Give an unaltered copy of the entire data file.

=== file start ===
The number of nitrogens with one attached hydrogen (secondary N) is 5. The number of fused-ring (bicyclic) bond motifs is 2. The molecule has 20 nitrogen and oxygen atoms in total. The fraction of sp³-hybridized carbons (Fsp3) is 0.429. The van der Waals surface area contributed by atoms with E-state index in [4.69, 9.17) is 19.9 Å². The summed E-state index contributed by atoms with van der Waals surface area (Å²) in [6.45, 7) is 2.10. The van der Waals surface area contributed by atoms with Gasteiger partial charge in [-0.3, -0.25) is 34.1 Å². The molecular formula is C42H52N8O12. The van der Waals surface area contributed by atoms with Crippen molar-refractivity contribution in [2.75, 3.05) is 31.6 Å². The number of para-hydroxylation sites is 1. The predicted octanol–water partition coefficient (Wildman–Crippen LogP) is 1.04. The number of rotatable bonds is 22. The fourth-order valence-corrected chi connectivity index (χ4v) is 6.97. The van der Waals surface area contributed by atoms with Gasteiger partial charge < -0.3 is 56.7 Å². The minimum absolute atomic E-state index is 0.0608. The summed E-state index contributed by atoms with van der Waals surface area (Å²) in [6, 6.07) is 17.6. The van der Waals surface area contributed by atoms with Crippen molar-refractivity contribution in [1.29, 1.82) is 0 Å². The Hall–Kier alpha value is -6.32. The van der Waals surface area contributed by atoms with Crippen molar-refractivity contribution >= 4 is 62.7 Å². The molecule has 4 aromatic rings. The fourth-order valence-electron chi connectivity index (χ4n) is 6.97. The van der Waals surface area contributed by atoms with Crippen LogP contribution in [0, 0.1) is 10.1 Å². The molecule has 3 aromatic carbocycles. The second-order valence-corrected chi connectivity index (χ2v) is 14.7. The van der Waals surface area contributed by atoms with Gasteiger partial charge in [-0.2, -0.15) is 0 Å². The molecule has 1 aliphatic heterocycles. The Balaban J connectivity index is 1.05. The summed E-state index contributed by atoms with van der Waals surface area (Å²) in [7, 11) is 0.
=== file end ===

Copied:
The number of nitrogens with one attached hydrogen (secondary N) is 5. The number of fused-ring (bicyclic) bond motifs is 2. The molecule has 20 nitrogen and oxygen atoms in total. The fraction of sp³-hybridized carbons (Fsp3) is 0.429. The van der Waals surface area contributed by atoms with E-state index in [4.69, 9.17) is 19.9 Å². The summed E-state index contributed by atoms with van der Waals surface area (Å²) in [6.45, 7) is 2.10. The van der Waals surface area contributed by atoms with Gasteiger partial charge in [-0.3, -0.25) is 34.1 Å². The molecular formula is C42H52N8O12. The van der Waals surface area contributed by atoms with Crippen molar-refractivity contribution in [2.75, 3.05) is 31.6 Å². The number of para-hydroxylation sites is 1. The predicted octanol–water partition coefficient (Wildman–Crippen LogP) is 1.04. The number of rotatable bonds is 22. The fourth-order valence-corrected chi connectivity index (χ4v) is 6.97. The van der Waals surface area contributed by atoms with Gasteiger partial charge < -0.3 is 56.7 Å². The minimum absolute atomic E-state index is 0.0608. The summed E-state index contributed by atoms with van der Waals surface area (Å²) in [6, 6.07) is 17.6. The van der Waals surface area contributed by atoms with Crippen molar-refractivity contribution in [1.29, 1.82) is 0 Å². The Hall–Kier alpha value is -6.32. The van der Waals surface area contributed by atoms with Crippen molar-refractivity contribution >= 4 is 62.7 Å². The molecule has 4 aromatic rings. The fourth-order valence-electron chi connectivity index (χ4n) is 6.97. The van der Waals surface area contributed by atoms with Crippen LogP contribution in [0, 0.1) is 10.1 Å². The molecule has 3 aromatic carbocycles. The second-order valence-corrected chi connectivity index (χ2v) is 14.7. The van der Waals surface area contributed by atoms with Gasteiger partial charge in [-0.2, -0.15) is 0 Å². The molecule has 1 aliphatic heterocycles. The Balaban J connectivity index is 1.05. The summed E-state index contributed by atoms with van der Waals surface area (Å²) in [7, 11) is 0.